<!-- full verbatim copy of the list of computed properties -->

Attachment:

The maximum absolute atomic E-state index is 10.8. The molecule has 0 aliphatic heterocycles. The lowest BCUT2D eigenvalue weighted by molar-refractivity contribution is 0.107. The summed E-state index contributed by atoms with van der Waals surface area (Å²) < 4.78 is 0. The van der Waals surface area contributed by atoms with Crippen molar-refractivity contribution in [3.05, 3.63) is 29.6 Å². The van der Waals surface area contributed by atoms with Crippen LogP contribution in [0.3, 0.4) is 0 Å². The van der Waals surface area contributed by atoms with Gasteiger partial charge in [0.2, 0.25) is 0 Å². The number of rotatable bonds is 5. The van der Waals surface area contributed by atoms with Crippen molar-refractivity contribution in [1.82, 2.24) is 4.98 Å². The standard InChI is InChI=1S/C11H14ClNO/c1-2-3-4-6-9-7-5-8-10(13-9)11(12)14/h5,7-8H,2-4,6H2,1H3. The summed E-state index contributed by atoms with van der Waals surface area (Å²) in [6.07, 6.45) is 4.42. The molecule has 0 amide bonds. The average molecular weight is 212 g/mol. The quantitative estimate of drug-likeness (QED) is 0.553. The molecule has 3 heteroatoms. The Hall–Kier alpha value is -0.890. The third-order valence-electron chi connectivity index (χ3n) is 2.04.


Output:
The maximum absolute atomic E-state index is 10.8. The molecule has 0 aliphatic heterocycles. The lowest BCUT2D eigenvalue weighted by molar-refractivity contribution is 0.107. The summed E-state index contributed by atoms with van der Waals surface area (Å²) < 4.78 is 0. The van der Waals surface area contributed by atoms with Crippen molar-refractivity contribution in [3.05, 3.63) is 29.6 Å². The van der Waals surface area contributed by atoms with Crippen LogP contribution in [0.3, 0.4) is 0 Å². The van der Waals surface area contributed by atoms with Gasteiger partial charge in [0.2, 0.25) is 0 Å². The number of rotatable bonds is 5. The van der Waals surface area contributed by atoms with Crippen molar-refractivity contribution in [1.82, 2.24) is 4.98 Å². The standard InChI is InChI=1S/C11H14ClNO/c1-2-3-4-6-9-7-5-8-10(13-9)11(12)14/h5,7-8H,2-4,6H2,1H3. The summed E-state index contributed by atoms with van der Waals surface area (Å²) in [6.07, 6.45) is 4.42. The molecule has 0 amide bonds. The average molecular weight is 212 g/mol. The quantitative estimate of drug-likeness (QED) is 0.553. The molecule has 3 heteroatoms. The Hall–Kier alpha value is -0.890. The third-order valence-electron chi connectivity index (χ3n) is 2.04.